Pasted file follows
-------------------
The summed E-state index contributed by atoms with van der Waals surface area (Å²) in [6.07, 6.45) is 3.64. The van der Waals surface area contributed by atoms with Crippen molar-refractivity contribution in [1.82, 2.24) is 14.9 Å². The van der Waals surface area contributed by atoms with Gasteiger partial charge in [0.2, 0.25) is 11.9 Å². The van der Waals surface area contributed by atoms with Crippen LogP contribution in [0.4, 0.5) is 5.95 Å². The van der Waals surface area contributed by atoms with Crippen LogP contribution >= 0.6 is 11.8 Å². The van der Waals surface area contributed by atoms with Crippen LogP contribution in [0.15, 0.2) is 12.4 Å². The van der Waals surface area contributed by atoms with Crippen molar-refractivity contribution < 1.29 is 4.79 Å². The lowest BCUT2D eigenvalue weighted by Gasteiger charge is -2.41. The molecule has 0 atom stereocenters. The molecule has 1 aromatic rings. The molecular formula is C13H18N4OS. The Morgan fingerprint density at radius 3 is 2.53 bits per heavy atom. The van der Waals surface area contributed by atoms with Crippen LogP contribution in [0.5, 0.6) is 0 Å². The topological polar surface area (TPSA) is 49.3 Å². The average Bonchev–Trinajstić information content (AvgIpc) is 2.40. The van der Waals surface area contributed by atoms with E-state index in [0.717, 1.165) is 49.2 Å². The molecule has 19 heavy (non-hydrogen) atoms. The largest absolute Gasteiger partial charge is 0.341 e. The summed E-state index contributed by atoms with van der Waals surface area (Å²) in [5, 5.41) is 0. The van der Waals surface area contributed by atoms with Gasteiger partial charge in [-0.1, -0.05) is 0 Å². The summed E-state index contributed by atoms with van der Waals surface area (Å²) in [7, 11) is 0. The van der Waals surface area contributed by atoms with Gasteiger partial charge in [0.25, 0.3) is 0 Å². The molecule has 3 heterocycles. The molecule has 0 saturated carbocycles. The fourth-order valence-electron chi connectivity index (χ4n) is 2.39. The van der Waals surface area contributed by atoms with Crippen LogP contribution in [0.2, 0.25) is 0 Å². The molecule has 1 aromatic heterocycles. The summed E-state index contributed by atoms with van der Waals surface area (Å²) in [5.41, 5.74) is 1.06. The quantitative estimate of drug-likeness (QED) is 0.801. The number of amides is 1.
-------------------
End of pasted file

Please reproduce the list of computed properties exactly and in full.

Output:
The summed E-state index contributed by atoms with van der Waals surface area (Å²) in [6.07, 6.45) is 3.64. The van der Waals surface area contributed by atoms with Crippen molar-refractivity contribution in [1.82, 2.24) is 14.9 Å². The van der Waals surface area contributed by atoms with Gasteiger partial charge in [0.2, 0.25) is 11.9 Å². The van der Waals surface area contributed by atoms with Crippen LogP contribution in [0.4, 0.5) is 5.95 Å². The van der Waals surface area contributed by atoms with Crippen LogP contribution >= 0.6 is 11.8 Å². The van der Waals surface area contributed by atoms with Crippen LogP contribution in [0.15, 0.2) is 12.4 Å². The van der Waals surface area contributed by atoms with Crippen molar-refractivity contribution < 1.29 is 4.79 Å². The lowest BCUT2D eigenvalue weighted by Gasteiger charge is -2.41. The molecule has 0 atom stereocenters. The molecule has 1 aromatic rings. The molecular formula is C13H18N4OS. The Morgan fingerprint density at radius 3 is 2.53 bits per heavy atom. The van der Waals surface area contributed by atoms with Crippen LogP contribution in [0.5, 0.6) is 0 Å². The topological polar surface area (TPSA) is 49.3 Å². The average Bonchev–Trinajstić information content (AvgIpc) is 2.40. The van der Waals surface area contributed by atoms with E-state index in [0.717, 1.165) is 49.2 Å². The molecule has 19 heavy (non-hydrogen) atoms. The largest absolute Gasteiger partial charge is 0.341 e. The summed E-state index contributed by atoms with van der Waals surface area (Å²) in [5, 5.41) is 0. The van der Waals surface area contributed by atoms with Gasteiger partial charge in [-0.1, -0.05) is 0 Å². The summed E-state index contributed by atoms with van der Waals surface area (Å²) in [7, 11) is 0. The van der Waals surface area contributed by atoms with Gasteiger partial charge in [0.25, 0.3) is 0 Å². The molecule has 3 heterocycles. The molecule has 0 saturated carbocycles. The fourth-order valence-electron chi connectivity index (χ4n) is 2.39. The van der Waals surface area contributed by atoms with Crippen LogP contribution in [0.2, 0.25) is 0 Å². The molecule has 1 aromatic heterocycles. The summed E-state index contributed by atoms with van der Waals surface area (Å²) in [5.41, 5.74) is 1.06. The quantitative estimate of drug-likeness (QED) is 0.801. The number of amides is 1.